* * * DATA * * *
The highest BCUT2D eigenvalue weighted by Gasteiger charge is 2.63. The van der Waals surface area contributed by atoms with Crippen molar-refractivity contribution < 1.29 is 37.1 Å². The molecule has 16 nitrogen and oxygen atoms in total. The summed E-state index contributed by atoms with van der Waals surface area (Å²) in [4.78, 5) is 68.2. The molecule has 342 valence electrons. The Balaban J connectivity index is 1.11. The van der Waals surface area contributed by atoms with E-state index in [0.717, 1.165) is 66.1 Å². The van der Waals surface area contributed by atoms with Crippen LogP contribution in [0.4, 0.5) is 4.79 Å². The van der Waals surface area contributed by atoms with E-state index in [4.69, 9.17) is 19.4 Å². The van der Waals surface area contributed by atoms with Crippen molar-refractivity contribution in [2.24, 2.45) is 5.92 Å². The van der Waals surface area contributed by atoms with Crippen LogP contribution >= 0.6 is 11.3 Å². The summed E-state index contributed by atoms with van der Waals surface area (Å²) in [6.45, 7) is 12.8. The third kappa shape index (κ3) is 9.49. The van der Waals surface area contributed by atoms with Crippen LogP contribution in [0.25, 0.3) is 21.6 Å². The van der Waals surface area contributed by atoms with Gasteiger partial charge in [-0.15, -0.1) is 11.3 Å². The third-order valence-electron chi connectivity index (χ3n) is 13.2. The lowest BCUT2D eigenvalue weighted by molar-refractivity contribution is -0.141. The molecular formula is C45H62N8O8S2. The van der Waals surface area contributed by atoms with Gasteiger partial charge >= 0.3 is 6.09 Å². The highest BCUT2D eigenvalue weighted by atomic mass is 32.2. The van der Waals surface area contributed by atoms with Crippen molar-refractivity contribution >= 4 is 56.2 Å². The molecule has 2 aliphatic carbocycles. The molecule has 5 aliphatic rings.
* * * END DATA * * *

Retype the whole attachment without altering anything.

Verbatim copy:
The highest BCUT2D eigenvalue weighted by Gasteiger charge is 2.63. The van der Waals surface area contributed by atoms with Crippen molar-refractivity contribution < 1.29 is 37.1 Å². The molecule has 16 nitrogen and oxygen atoms in total. The summed E-state index contributed by atoms with van der Waals surface area (Å²) in [4.78, 5) is 68.2. The molecule has 342 valence electrons. The Balaban J connectivity index is 1.11. The van der Waals surface area contributed by atoms with E-state index in [0.717, 1.165) is 66.1 Å². The van der Waals surface area contributed by atoms with Crippen LogP contribution in [0.4, 0.5) is 4.79 Å². The van der Waals surface area contributed by atoms with E-state index in [4.69, 9.17) is 19.4 Å². The van der Waals surface area contributed by atoms with Crippen molar-refractivity contribution in [2.24, 2.45) is 5.92 Å². The van der Waals surface area contributed by atoms with Crippen LogP contribution >= 0.6 is 11.3 Å². The summed E-state index contributed by atoms with van der Waals surface area (Å²) in [6.45, 7) is 12.8. The third kappa shape index (κ3) is 9.49. The van der Waals surface area contributed by atoms with Crippen LogP contribution in [0.25, 0.3) is 21.6 Å². The van der Waals surface area contributed by atoms with Gasteiger partial charge in [-0.15, -0.1) is 11.3 Å². The third-order valence-electron chi connectivity index (χ3n) is 13.2. The lowest BCUT2D eigenvalue weighted by molar-refractivity contribution is -0.141. The molecular formula is C45H62N8O8S2. The van der Waals surface area contributed by atoms with Gasteiger partial charge >= 0.3 is 6.09 Å². The highest BCUT2D eigenvalue weighted by atomic mass is 32.2. The van der Waals surface area contributed by atoms with Crippen molar-refractivity contribution >= 4 is 56.2 Å². The molecule has 2 aliphatic carbocycles. The molecule has 5 aliphatic rings.